It is true that Lewis claims that God transcends 'ordinary' personhood; although I don't think he would have put it quite the same way HC does (i.e. as far above as a rock or number is 'beneath' ordinary personhood.) The important thing though, is that Lewis very strenuously emphasized in such discussions (his MaPS chapter on pantheism being a good case in point) that we should not consider God's transcendence of ordinary personhood to mean something _less_ than what we would call person-ness. (Which is related to that whole trinitarian thing again, as I mentioned last time. {g})

If that doesn't sound much like Anselm (or Aug or Aq, to the extent they were Aristotelianists... now I'm wondering if that's a real word... {self-critical g!}), it may be relevant that Lewis identified himself very strongly with the (anti-Calvinist though not exactly Arminian) theology of George MacDonald; and specifically repudiated the theology of Ockham and his subsequent supporters (whom I take to be Anselm's purer heirs in Western culture.)


Regarding Lewis' atemporality doctrine (borrowed from Boethius, among other places): it's true that in every place I can find it (which may not be exhaustive, but which are certainly the main expositions of it), he links it to the answering of prayer. I think this is slightly accidental: MacDonald can be found rather skirting the question in his own meditations on the topic, and I think Lewis took it upon himself to address a problem his Teacher had had to work around--a problem which also had relevance for him from back in his atheist days (not to say afterward in disputation with sceptics).

A close check of the most in-depth exposition Lewis gives on the topic (Appendix B to MaPS, 2nd edition), shows his discussion to be deeply rooted in the question of human free will (this is evident elsewhere, too--note the topical connection to late 19th/early 20th century Calvinism disputes, btw!) and essentially in predestination issues (though not using that term per se. I suspect he intentionally avoided it, as he tried very hard not to take overt sides, in his public works, on inter-Christian disputes.)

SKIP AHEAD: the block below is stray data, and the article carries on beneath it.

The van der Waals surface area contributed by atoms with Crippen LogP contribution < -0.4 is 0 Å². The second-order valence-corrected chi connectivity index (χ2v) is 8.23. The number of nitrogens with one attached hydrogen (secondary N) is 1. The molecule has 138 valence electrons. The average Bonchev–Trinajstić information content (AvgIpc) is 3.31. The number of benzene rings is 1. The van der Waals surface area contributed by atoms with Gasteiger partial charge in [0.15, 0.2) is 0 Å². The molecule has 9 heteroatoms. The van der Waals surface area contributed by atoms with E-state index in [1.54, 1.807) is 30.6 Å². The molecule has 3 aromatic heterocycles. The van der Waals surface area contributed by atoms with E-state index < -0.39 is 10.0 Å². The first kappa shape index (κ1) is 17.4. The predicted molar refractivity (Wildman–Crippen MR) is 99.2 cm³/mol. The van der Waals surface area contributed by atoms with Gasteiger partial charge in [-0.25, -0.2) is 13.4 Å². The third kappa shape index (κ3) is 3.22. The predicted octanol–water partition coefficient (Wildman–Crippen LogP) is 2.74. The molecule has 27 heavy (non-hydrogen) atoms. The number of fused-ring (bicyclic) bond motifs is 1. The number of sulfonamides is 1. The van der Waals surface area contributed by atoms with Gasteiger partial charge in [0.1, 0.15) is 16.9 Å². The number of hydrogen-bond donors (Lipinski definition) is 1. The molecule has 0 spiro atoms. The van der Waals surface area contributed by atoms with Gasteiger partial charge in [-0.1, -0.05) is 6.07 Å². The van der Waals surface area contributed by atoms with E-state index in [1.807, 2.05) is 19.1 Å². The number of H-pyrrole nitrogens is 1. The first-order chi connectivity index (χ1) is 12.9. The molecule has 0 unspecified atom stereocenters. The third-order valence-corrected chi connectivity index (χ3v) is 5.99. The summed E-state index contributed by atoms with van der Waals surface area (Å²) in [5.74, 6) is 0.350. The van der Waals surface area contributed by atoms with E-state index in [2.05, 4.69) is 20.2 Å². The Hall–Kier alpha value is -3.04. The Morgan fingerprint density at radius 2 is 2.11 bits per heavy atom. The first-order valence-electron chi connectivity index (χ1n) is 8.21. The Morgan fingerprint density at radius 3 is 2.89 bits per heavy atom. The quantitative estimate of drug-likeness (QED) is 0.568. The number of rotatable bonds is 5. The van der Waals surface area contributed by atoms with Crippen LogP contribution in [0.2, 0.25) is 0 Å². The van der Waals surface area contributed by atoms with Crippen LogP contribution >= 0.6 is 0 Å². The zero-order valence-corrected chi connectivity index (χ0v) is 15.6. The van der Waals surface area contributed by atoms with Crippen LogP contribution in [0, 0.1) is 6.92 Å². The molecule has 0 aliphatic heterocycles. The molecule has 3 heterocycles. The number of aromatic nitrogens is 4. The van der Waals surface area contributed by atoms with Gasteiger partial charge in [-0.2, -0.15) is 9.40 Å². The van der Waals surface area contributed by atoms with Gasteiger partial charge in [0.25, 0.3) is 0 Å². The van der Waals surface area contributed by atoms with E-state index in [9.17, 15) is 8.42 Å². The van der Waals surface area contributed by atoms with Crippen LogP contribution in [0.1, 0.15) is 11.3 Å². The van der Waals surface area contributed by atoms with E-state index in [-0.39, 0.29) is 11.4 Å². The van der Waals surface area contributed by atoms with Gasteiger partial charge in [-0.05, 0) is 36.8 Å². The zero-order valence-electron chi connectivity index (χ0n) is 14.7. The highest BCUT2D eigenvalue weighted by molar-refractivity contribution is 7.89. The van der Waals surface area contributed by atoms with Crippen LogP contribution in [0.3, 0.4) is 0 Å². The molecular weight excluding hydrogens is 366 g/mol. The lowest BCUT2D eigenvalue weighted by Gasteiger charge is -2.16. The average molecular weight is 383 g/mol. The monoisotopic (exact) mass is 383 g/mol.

When he is discussing the question of "special providence", put very roughly what he means is: did God set up Nature to unfold in particular ways, back at the beginning, and can this be called a 'miracle' or should it be distinct somehow?

His answer (to what is a recognizeable disputation between Calvinists and some opponents) is that the whole dispute is proceeding from a category error in the first place: the normal answers to the question depend on misunderstanding God as though He was _dependent upon_ the same natural processions we are.

Relating this to the more modern popular dispute between 'traditional' and 'open' theism: both sides are working from a tacit proposition that God starts off at a moment within natural time, and then goes along with it in dependence to it. Thus, one side is led (in affirming God's omnipotence and omniscience) to a determinism that doctrinally threatens the free will of derivative creatures; while the other side is led (in affirming the free will of derivative creatures) toward a doctrinal rejection of the omnipotence and/or omniscience of God.

Lewis avoids the dilemma by going up and over the horns; presenting God as _not_ being dependent upon Nature, and so working at right angles to natural history--not his own metaphor, I think, but perhaps a bit more useful than the literary one he uses instead. (He and I would both agree that the physical imagery shouldn't be pressed here, though, either way. The situation is sui generis, and so can only be analogized in bits and pieces.)

Put more shortly, Lewis' Appendix B (and related expositions), even though phrased as answers to difficulties concerning prayer, is philosophically geared to refute and correct both John Piper _and_ Gregory Boyd (I know more about GB's open theism than about William Hasker's). This is why he doesn't simply appeal to God's power and leave it at that: he knows the dispute is about what God's omnicompetence _means_ (or even whether He has it) in relation to our lives and natural history.


{inhale!} {g} Concerning Plantinga's theology, though, I'm pretty much in the dark; so, back to the sidelines to listen and make notes.

Jason Pratt